Federal investigators have joined the probe into a missing 30-ton shipment of ammonium nitrate that can be used to build high-powered explosives like that one used in the Oklahoma City bombing.
Roughly 60,000 pounds of the chemical, which was in pellet form, vanished during a two-week journey from Cheyenne, Wyoming, to Saltdale, California.
The shipment left a manufacturing site of Dyno Nobel, an explosives manufacturer, on April 12 and the report about the missing ammonium nitrate was made on May 10.
Preliminary inquiries suggest a leak in the rail car carrying the chemical caused it to spill during the journey. Union Pacific, the operator which carried the delivery, told DailyMail.com it does not believe there was any ‘criminal or malicious activity involved’.
But neither the railroad or Dyno Nobel – whose explosive products are used in mining – have confirmed whether the chemical has been located or what caused it to vanish.
The shipment of ammonium nitrate vanished during a two-week journey from the Dyno Nobel plant in Cheyenne, Wyoming, to Saltdale, California. A map indicates the routes it could have taken along Union Pacific’s rail network
The shipment left a manufacturing site of Dyno Nobel (pictured), an explosives manufacturer, on April 12 and the report about the missing ammonium nitrate was made on May 10
Ammonium nitrate was a key component in the bomb used by domestic terrorists Timothy McVeigh and Terry Nichols to carry out the Oklahoma City bombing, which killed 168 people
Ammonium nitrate was a key component in the bomb used by domestic terrorists Timothy McVeigh and Terry Nichols to carry out the Oklahoma City bombing, which killed 168 people.
An estimated 1,000 to 2,000 pounds of the chemical was used in the attack, on April 19, 1995, meaning the amount which has vanished could be used to create about 30 equivalent explosives. The Alfred P. Murrah Federal Building was destroyed in the blast.
In another incident in 2013, 15 people died and more than 260 were injured when ammonium nitrate exploded at a fertilizer plant in West, Texas.
More than 200 people died when around 2,750 tons of ammonium nitrate exploded at the Port of Beirut in Lebanon. The colossal blast also injured 7,000 people and caused damage valued at $15 billion.
Ammonium nitrate fertilizer costs around $600 per ton, so the missing shipment would have been worth something in the region of $18,000.
A map of Union Pacific’s network indicates the shipment could have traveled along tracks in either Denver and Utah, or across Wyoming and into Utah, before then passing through Nevada and into California.
Dyno Nobel was approached for comment. The company said previously that it’s believed the ammonium nitrate leaked from the car during the journey.
Timothy McVeigh (left) and Terry Nichols (right) used ammonium nitrate in the explosives used in the Oklahoma City bombing. Officials investigating the missing shipment said they don’t suspect ‘any criminal or malicious activity involved’
More than 200 people died when around 2,750 tons of ammonium nitrate exploded at the Port of Beirut in Lebanon
The colossal blast in Lebanon also injured 7,000 people and caused damage valued at $15 billion
‘The railcar was sealed when it left the Cheyenne facility, and the seals were still intact when it arrived in Saltdale. The initial assessment is that a leak through the bottom gate on the railcar may have developed in transit,’ a spokesman said.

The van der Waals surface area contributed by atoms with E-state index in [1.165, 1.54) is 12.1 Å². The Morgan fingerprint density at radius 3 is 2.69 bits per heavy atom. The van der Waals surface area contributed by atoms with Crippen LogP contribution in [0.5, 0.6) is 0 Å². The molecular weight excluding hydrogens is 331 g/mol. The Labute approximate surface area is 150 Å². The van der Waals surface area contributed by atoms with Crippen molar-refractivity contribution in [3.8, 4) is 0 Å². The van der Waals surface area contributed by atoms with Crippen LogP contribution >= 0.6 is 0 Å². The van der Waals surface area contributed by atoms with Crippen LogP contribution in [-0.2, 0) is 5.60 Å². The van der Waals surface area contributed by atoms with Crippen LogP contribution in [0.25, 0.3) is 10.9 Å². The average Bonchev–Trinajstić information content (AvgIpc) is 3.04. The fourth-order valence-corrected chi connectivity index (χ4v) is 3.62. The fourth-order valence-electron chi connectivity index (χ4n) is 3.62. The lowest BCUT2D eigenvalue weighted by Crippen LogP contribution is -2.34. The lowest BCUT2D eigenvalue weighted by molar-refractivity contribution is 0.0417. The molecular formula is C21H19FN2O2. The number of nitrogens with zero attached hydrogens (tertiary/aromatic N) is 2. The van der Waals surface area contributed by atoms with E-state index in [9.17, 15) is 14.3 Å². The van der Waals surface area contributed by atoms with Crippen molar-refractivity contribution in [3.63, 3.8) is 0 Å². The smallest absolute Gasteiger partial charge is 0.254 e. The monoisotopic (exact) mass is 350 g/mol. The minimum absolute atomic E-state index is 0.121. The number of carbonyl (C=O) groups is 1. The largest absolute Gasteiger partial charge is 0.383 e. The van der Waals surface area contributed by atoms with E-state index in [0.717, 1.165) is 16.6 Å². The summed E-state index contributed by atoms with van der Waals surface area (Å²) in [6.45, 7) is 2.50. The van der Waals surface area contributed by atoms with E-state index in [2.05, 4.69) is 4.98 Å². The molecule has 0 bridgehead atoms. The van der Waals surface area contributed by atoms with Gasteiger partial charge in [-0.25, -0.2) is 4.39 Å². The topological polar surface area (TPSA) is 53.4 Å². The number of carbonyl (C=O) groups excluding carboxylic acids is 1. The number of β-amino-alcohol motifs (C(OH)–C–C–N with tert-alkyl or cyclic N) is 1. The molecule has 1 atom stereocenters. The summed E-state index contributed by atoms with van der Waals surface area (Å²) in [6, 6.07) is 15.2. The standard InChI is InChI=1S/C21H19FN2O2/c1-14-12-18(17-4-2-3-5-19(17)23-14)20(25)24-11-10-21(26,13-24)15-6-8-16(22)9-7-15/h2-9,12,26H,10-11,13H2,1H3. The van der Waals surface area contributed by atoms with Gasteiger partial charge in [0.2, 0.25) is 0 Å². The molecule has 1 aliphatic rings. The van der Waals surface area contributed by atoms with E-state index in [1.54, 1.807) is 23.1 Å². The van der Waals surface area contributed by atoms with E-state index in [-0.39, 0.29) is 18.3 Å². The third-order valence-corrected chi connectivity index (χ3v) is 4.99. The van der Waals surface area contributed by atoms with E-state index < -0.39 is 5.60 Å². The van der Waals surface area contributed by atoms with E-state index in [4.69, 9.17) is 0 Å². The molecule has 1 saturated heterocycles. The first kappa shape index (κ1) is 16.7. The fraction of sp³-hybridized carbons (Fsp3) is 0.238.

A Union Pacific spokeswoman told DailyMail.com: ‘Our investigation is still ongoing at this time. Union Pacific cannot comment on the details or status of an active investigation, other than to say that at this point in the investigation, we do not believe there is any criminal or malicious activity involved.’
Stan Blake, a former Wyoming state lawmaker and retired train conductor, told Cowboy State Daily it wouldn’t be hard to drain one of the hopper cars of its load of the pellets.
The cars have two or three sections, Blake said, and there’s a gate at the bottom of them. ‘You can use up a big bar and open that gate and it’ll pour out,’ he said.
He also suggested that its possible the pellets never got on the train in the first place, since with a mobile conveyor belt, the chemical can be carried from the open gate into a truck.
Union Pacific, which operated the train carrying the explosive chemicals, said if the pellets had leaked from the train it would be harmless. Pictured is a Union Pacific train hauling bulk grain through Kansas
A map shows the origin of the shipment and the point in Saltdale, California, where workers realized the ammonium nitrate was missing
He said sometimes cars would be registered as carrying loads, but they’d be empty, and vice versa.
He said sometimes when cars were joined, they could slam together and some would spill out. He told the outlet he’s known people to collect it in plastic bags and put it on their lawn.
‘It’s great fertilizer,’ he said.
The Federal Railroad Authority said both Dyno Nobel and Union Pacific could face federal sanctions if they are found to have committed any violations of rules which caused the chemical to disappear.
A spokesman added: ‘As Union Pacific and Dyno Nobel investigate this incident, they should engage all necessary parties, including law enforcement, to ensure any potential causes and impacts are addressed swiftly and thoroughly.
‘UP’s initial findings suggest this was likely a leak caused by a component of the rail car. Rail shippers and railroads are responsible for ensuring rail cars are properly secured.’